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# Math is AMAZING!

****NEW****

5.G.2.3 – Understand that attributes belonging to a category of two dimensional figures also belong to all subcategories of that category. For example, all rectangles have four right angles and squares are rectangles, so all squares have four right angles.

5.G.1.1 – Use a pair of perpendicular number lines, called axes, to define a coordinate system, with the intersection of the lines (the origin) arranged to coincide with the 0 on each line and a given point in the plane located by using an ordered pair of numbers, called its coordinates. Understand that the first number indicates how far to travel from the origin in the direction of one axis, and the second number indicates how far to travel in the direction of the second axis, with the convention that the names of the two axes and the coordinates correspond (e.g., x-axis and x-coordinate, y-axis and y-coordinate).

REVIEW:

MAFS.5.MD.1.1 Convert among different-sized standard measurement units (ie.- km, m, cm; kg,g; lb, oz, T; l, ml; hr, min, sec) within a given measurement system (e.g. convert 5 cm to 0.05 meters) and use these conversions in solving multi-step real world problems.

MAFS.5.NF.2.3 Interpret a fraction as division of the numerator by the denominator. (a/b = a divided by b). Solve word problems involving division of whole numbers leading to ansers in the form of fractions of mixed numbers.

MAFS. 5. NF. 2.7 Apply and extend previous understandings of division to divide unit fractions by whole numbers and whole numbers by unit fractions.

MAFS.5.NF.2.4 Apply and extend previous understandings of multiplication to multiply a fraction or a whole number by a fraction.

(we are working on modeling fraction multiplication....this includes mixed numbers, whole numbers and fractions less than one).

The next big standards test will be probably be next Wednesday or Thursday (1/24 or 1/25).

Daily Math - We continue daily math activites which are reviewing some decimal skills and are working with fractions. These sheets always come home on Thursday and I encourage you and your student to review them for the Friday quiz.

MAFS.5.NF.1.1 - Add and subtract fractions with unlike denominators (including mixed numbers) by replacing given fractions with equivalent fractions in such a way as to produce an equivalent sum or difference of fractions with like denominators. For example, 2/3 + 5/4 = 8/12 + 15/12 = 23/12. (In general, a/b + c/d = (ad + bc)/bd.) (DOK 2) ● The full extent of the standard is the learning target.

MAFS.5.NF.1.2 - Solve word problems involving addition and subtraction of fractions referring to the same whole, including cases of unlike denominators, e.g., by using visual fraction models or equations to represent the problem. Use benchmark fractions and number sense of fractions to estimate mentally and assess the reasonableness of answers. For example, recognize an incorrect result 2/5 + 1/2 = 3/7, by observing that 3/7 < 1/2.

****REVIEWING****

MAFS.5.NBT.2.7 – Add, subtract, multiply, and divide decimals to hundredths, using concrete models or drawings and strategies based on place value, properties of operations, and/or the relationship between addition and subtraction; relate the strategy to a written method and explain the reasoning used.

MAFS.5.NBT.1.4 – Use place value understanding to round decimals to any place.

MAFS.5.NBT.1.1

Recognize that in a multi-digit number, a digit in one place represents 10 times as much as it represents in the place to its right and 1/10 of what it represents in the place to its left.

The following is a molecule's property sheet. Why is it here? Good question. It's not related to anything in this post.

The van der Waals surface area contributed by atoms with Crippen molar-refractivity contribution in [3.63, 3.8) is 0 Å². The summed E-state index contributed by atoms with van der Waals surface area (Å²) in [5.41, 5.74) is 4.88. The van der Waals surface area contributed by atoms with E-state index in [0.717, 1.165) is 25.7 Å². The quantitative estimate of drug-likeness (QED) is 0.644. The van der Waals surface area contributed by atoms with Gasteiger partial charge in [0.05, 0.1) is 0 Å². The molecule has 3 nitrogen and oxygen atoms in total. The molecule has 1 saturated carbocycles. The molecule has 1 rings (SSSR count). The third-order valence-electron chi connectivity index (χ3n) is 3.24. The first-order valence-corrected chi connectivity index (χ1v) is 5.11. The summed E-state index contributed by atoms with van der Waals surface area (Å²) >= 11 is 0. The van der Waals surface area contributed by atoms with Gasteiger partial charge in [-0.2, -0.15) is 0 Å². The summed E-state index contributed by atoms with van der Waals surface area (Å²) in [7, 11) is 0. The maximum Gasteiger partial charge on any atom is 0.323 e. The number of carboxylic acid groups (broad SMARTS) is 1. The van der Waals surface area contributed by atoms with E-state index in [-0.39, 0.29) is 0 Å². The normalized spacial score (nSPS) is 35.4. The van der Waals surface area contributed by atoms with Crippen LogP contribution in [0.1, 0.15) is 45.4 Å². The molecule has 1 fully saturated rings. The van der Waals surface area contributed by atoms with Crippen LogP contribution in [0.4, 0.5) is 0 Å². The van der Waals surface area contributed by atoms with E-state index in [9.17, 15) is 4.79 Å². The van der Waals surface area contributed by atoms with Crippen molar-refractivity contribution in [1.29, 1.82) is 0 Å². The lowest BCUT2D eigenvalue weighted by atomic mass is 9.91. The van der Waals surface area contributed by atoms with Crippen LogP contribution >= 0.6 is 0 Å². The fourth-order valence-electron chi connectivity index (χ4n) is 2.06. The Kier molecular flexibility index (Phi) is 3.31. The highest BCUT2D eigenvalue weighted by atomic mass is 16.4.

● Recognize that in a multi-digit number, a digit in one place represents 10 times as much as it represents in the place to its right

● Recognize that in a multi-digit number, a digit in one place represents 1/10 of what it represents in the place to its left

MAFS.5.NBT.1.2

Explain patterns in the number of zeros of the product when multiplying a number by powers of 10, and explain patterns in the placement of the decimal point when a decimal is multiplied or divided by a power of 10. Use whole-number exponents to denote powers of 10.

● Explain patterns in the number of zeros of the product when multiplying a number by powers of 10

● Explain patterns in the placement of the decimal point when a decimal is multiplied by a power of 10

● Explain patterns in the placement of the decimal point when a decimal is divided by a power of 10

● Use whole-number exponents to denote powers of 10

MAFS.5.NBT.1.3

Read, write, and compare decimals to thousandths.

● MAFS.5.NBT.1.3a Read and write decimals to thousandths using base-ten numerals, number names, and expanded form, e.g., 347.392 = 3 × 100 + 4 × 10 + 7 × 1 + 3 × (1/10) + 9 × (1/100) + 2 × (1/1000).

○ Read decimals to thousandths using base-ten numerals, number names, and expanded form

○ Write decimals to thousandths using base-ten numerals, number names, and expanded form

● MAFS.5.NBT.1.3b Compare two decimals to thousandths based on meanings of the digits in each place, using >, =, and < symbols to record the results of comparisons.

○ Compare two decimals to thousandths based on meanings of the digits in each place

○ Use >, =, and < symbols to record the results of comparisons MAFS.5.NBT.1.4 Use place value understanding to round decimals to any place. (DOK 1)

IXL - We will be using IXL in class as part of center instruction. Please do not use IXL at home. I would like to be available when students use this program to assist when needed and have the students work on skills to reinforce classroom instruction. Thanks a bunch for your cooperation!

Basic Math Facts-

We REALLY need to work on mastering those basic math facts (a third grade skill). Please work on these at home, it will greatly improve you student's ability to master MANY 5th grade standards.

www.math-drills.com